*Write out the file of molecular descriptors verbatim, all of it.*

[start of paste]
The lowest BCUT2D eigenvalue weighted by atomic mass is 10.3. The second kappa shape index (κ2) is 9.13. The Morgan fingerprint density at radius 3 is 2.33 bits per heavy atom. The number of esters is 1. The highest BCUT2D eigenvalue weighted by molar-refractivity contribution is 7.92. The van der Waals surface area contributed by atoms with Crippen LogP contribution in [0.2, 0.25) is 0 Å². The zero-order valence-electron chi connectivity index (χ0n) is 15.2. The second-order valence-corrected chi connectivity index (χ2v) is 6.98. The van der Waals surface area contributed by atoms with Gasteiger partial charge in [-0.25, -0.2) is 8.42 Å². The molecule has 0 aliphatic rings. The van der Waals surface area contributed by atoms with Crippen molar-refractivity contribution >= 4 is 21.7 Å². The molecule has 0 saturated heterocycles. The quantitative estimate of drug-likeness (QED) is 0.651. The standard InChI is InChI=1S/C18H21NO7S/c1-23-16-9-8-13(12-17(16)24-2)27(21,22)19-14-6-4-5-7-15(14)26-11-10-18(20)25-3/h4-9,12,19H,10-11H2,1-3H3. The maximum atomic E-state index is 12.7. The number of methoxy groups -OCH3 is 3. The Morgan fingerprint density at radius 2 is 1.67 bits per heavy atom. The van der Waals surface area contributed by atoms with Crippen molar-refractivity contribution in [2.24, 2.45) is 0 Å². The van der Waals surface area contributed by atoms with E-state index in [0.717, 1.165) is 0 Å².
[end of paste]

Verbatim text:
The lowest BCUT2D eigenvalue weighted by atomic mass is 10.3. The second kappa shape index (κ2) is 9.13. The Morgan fingerprint density at radius 3 is 2.33 bits per heavy atom. The number of esters is 1. The highest BCUT2D eigenvalue weighted by molar-refractivity contribution is 7.92. The van der Waals surface area contributed by atoms with Crippen LogP contribution in [0.2, 0.25) is 0 Å². The zero-order valence-electron chi connectivity index (χ0n) is 15.2. The second-order valence-corrected chi connectivity index (χ2v) is 6.98. The van der Waals surface area contributed by atoms with Gasteiger partial charge in [-0.25, -0.2) is 8.42 Å². The molecule has 0 aliphatic rings. The van der Waals surface area contributed by atoms with Crippen molar-refractivity contribution >= 4 is 21.7 Å². The molecule has 0 saturated heterocycles. The quantitative estimate of drug-likeness (QED) is 0.651. The standard InChI is InChI=1S/C18H21NO7S/c1-23-16-9-8-13(12-17(16)24-2)27(21,22)19-14-6-4-5-7-15(14)26-11-10-18(20)25-3/h4-9,12,19H,10-11H2,1-3H3. The maximum atomic E-state index is 12.7. The number of methoxy groups -OCH3 is 3. The Morgan fingerprint density at radius 2 is 1.67 bits per heavy atom. The van der Waals surface area contributed by atoms with Crippen molar-refractivity contribution in [2.24, 2.45) is 0 Å². The van der Waals surface area contributed by atoms with E-state index in [0.717, 1.165) is 0 Å².